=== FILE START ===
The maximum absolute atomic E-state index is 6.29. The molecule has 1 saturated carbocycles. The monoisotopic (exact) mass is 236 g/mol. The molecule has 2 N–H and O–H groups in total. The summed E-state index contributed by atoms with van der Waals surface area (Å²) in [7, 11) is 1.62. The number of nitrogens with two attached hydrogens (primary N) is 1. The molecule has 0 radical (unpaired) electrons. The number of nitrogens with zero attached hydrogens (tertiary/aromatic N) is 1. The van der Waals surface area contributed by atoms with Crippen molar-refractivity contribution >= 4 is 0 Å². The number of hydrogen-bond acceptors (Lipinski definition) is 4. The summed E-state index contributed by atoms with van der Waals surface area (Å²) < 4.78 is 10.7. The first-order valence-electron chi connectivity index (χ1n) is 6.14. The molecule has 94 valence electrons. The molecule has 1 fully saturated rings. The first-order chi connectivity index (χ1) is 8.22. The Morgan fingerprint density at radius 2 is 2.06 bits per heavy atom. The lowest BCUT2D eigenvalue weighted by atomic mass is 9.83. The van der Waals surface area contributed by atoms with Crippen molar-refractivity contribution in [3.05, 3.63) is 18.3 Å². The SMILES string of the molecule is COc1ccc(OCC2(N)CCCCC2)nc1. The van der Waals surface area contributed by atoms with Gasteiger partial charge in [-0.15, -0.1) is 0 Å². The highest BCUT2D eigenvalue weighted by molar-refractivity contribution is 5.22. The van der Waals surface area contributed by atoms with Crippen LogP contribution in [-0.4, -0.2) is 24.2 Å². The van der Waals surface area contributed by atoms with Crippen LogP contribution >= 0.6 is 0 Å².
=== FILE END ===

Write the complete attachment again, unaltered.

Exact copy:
The maximum absolute atomic E-state index is 6.29. The molecule has 1 saturated carbocycles. The monoisotopic (exact) mass is 236 g/mol. The molecule has 2 N–H and O–H groups in total. The summed E-state index contributed by atoms with van der Waals surface area (Å²) in [7, 11) is 1.62. The number of nitrogens with two attached hydrogens (primary N) is 1. The molecule has 0 radical (unpaired) electrons. The number of nitrogens with zero attached hydrogens (tertiary/aromatic N) is 1. The van der Waals surface area contributed by atoms with Crippen molar-refractivity contribution >= 4 is 0 Å². The number of hydrogen-bond acceptors (Lipinski definition) is 4. The summed E-state index contributed by atoms with van der Waals surface area (Å²) < 4.78 is 10.7. The first-order valence-electron chi connectivity index (χ1n) is 6.14. The molecule has 94 valence electrons. The molecule has 1 fully saturated rings. The first-order chi connectivity index (χ1) is 8.22. The Morgan fingerprint density at radius 2 is 2.06 bits per heavy atom. The lowest BCUT2D eigenvalue weighted by atomic mass is 9.83. The van der Waals surface area contributed by atoms with Crippen molar-refractivity contribution in [3.05, 3.63) is 18.3 Å². The SMILES string of the molecule is COc1ccc(OCC2(N)CCCCC2)nc1. The van der Waals surface area contributed by atoms with Gasteiger partial charge in [-0.15, -0.1) is 0 Å². The highest BCUT2D eigenvalue weighted by molar-refractivity contribution is 5.22. The van der Waals surface area contributed by atoms with Crippen LogP contribution in [-0.4, -0.2) is 24.2 Å². The van der Waals surface area contributed by atoms with Crippen LogP contribution >= 0.6 is 0 Å².